Mayfair Cellars: creditors uncertain of fortunes

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  • Thursday 6 July 2006

Customers of the collapsed wine merchant Mayfair Cellars are facing mixed fortunes as further issues come to light.

Those whose wine was sold on by finance director Dominic Smith are unlikely to get any money back.

The 200 Mayfair clients with some 5,300 cases currently worth around £2m currently being stored by Vinotheque in Burton-on-Trent are now able to access their wine, despite unpaid storage charges of £15,000.

David Hogg of Vinotheque explained that they are offering Mayfair’s customers a special storage deal that covers both the arrears and storage to the end of 2006.

Hogg also said that Vinotheque had suggested to Mayfair directors David Searle and Dominic Smith that it would be safer to open individual customer accounts rather than keep all the wine under Mayfair’s umbrella account. The suggestion was not taken up.

En primeur customers, however, face a more uncertain time.

Mayfair received orders and payment for 2002, 2003 and 2004 en primeur wines. However, of the 1061 cases ordered, and currently held in France, 306 cases have been paid for by Mayfair; 105 cases are part-paid and 400 cases remain unpaid. Administrator Grant Thornton is still seeking to establish the status of the remaining 250 cases.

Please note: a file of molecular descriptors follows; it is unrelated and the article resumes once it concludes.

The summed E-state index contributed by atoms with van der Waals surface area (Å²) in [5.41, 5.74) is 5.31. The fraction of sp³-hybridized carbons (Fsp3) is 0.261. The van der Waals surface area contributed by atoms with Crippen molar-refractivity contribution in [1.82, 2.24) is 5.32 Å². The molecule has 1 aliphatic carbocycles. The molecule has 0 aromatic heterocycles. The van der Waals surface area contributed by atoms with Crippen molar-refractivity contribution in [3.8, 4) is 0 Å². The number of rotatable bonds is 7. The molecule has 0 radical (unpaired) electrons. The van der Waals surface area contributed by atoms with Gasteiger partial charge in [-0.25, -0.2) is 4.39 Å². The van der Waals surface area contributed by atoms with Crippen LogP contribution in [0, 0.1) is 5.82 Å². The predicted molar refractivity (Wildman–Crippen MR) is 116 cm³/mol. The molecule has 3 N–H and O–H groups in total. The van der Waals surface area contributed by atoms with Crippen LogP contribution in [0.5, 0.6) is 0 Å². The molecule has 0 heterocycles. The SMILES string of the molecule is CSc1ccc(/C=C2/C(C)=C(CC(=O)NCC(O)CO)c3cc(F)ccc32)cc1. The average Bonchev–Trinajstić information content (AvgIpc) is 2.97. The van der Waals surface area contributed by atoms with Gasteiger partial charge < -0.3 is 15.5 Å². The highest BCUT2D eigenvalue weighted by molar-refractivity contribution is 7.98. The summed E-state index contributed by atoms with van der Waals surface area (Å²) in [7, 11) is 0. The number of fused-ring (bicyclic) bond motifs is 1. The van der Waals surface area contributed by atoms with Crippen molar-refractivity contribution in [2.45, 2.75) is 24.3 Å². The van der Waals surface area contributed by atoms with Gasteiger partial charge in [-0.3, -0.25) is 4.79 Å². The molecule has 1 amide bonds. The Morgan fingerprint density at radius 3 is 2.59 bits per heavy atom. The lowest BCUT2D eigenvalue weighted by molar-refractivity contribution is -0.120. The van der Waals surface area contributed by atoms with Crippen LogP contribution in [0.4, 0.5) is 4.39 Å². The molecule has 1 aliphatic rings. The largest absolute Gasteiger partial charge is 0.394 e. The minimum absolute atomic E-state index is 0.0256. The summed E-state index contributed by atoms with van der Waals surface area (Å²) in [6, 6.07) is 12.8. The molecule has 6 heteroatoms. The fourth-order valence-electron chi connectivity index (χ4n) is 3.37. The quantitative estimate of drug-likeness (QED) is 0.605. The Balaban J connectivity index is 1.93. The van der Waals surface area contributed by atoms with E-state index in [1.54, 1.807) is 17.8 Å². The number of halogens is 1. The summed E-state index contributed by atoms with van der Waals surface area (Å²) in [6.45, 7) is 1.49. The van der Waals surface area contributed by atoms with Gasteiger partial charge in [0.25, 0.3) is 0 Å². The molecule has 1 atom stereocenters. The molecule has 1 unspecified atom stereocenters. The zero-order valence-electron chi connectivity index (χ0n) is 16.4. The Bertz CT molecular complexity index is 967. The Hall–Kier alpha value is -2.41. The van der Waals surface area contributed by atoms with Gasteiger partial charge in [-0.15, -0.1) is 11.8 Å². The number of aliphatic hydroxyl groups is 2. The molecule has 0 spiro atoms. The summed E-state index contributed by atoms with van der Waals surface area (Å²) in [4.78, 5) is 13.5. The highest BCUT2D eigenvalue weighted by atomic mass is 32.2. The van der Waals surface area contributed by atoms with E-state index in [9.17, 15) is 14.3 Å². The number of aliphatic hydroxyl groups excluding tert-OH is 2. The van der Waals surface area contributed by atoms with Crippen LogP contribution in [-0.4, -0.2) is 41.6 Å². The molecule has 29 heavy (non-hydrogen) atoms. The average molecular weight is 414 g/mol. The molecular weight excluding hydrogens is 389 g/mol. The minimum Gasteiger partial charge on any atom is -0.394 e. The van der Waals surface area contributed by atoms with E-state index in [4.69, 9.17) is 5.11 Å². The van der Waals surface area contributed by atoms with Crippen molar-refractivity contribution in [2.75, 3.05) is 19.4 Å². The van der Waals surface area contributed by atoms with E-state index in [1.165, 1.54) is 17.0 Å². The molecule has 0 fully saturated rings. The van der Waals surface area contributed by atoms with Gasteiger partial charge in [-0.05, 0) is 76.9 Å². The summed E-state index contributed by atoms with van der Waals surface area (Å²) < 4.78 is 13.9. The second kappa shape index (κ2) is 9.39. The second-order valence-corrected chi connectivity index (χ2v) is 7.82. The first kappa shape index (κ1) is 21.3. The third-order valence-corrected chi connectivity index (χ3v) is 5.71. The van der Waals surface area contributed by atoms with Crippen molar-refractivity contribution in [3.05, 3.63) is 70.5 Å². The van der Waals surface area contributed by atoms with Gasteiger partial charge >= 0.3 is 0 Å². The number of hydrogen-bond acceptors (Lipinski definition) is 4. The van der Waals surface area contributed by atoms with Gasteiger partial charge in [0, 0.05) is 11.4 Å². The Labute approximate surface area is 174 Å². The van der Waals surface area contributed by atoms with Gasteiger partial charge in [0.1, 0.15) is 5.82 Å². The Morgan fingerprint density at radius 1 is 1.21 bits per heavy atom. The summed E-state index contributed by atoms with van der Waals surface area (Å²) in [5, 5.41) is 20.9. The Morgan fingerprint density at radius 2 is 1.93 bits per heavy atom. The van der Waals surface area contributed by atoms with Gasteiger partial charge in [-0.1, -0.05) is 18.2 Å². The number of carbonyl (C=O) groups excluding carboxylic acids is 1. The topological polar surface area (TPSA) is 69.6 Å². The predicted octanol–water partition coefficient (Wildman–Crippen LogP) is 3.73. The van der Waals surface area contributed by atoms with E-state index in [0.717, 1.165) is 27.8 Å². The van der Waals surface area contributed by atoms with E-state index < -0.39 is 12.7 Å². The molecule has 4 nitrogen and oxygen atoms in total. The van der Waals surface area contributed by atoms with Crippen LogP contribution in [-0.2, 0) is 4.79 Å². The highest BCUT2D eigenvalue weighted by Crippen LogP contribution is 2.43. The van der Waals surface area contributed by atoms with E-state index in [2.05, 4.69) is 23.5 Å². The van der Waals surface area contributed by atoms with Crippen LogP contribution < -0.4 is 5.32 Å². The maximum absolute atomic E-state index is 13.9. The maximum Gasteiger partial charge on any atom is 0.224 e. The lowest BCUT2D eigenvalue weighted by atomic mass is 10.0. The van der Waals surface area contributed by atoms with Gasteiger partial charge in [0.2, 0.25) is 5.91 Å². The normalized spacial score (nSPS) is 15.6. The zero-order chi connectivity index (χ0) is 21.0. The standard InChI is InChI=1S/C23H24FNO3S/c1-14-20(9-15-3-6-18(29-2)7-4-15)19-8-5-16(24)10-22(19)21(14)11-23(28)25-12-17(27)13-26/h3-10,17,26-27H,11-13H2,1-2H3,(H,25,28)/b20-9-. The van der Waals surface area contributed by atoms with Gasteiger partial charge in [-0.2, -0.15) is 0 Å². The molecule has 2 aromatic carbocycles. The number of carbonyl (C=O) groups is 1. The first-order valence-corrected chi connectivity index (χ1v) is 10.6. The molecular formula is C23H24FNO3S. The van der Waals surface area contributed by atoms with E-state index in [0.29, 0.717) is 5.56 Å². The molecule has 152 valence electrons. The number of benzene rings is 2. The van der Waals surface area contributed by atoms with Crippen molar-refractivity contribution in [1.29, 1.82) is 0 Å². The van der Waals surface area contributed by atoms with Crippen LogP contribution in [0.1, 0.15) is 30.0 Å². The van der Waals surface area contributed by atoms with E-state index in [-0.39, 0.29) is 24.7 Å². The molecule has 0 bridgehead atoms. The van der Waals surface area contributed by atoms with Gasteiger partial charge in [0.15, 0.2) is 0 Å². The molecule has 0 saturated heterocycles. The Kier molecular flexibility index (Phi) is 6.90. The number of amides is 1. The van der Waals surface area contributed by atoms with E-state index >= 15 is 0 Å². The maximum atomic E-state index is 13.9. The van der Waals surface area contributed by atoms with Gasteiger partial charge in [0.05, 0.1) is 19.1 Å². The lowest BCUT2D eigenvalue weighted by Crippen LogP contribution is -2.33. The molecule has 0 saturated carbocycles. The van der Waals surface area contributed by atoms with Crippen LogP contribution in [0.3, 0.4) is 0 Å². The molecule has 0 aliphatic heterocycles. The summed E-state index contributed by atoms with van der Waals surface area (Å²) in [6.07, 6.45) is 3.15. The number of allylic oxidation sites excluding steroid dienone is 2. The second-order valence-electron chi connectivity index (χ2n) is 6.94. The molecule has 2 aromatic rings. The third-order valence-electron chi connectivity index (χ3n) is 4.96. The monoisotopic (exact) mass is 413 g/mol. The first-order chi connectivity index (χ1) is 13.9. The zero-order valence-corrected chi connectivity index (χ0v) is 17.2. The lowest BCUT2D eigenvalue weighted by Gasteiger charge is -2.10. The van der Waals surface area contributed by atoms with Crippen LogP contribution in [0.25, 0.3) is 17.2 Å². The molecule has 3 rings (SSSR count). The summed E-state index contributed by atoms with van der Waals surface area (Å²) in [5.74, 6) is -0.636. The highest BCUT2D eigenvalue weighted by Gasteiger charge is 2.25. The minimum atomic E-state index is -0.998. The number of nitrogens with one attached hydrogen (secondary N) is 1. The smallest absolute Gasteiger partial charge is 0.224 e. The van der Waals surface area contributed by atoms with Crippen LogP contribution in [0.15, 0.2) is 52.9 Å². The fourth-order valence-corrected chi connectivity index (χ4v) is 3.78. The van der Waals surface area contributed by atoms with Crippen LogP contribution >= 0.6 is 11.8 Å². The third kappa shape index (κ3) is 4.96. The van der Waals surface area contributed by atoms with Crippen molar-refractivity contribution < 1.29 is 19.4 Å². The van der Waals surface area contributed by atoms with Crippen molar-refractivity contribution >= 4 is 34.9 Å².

The UK representative of negociant Nathaniel Johnston & fils told decanter.com that Mayfair had ordered but never paid for 2002en primeur wines. Mayfair was due to pay Nathaniel Johnston €40,000 in September 2003. In the end, Mayfair’s 2002s went back into Nathaniel Johnston’s stock.

‘I chased both Searle and Smith for payment for two years until the company collapsed,’ said the representative. ‘We didn’t ship the 2002s and refused to supply Mayfair with 2003. David Searle was well aware of the fact but appeared to be doing nothing about it. It was extraordinary. Dominic Smith appeared to have complete autonomy and was not accountable to anyone. It was clear that something was badly wrong and the word was out in Bordeaux about Mayfair’s position.’

Searle has so far refused to add any comment to that made at the creditors’ meeting on 20 June.

‘I was phoned about a month before the collapse,’ he said. ‘I thought the bill had been paid in 2005 – prior to that they had been chasing for payment. You have to remember that the Bordeaux négociants are quite relaxed about payment as they have the wine, so have the whip hand.’

There remains the question of who holds title to the en primeur that Mayfair did pay for but the initial legal view is not good news for Mayfair’s customers. Grant Thornton says it is ‘seeking a definitive legal view…the initial opinion is that title has not passed from Mayfair Cellars.’

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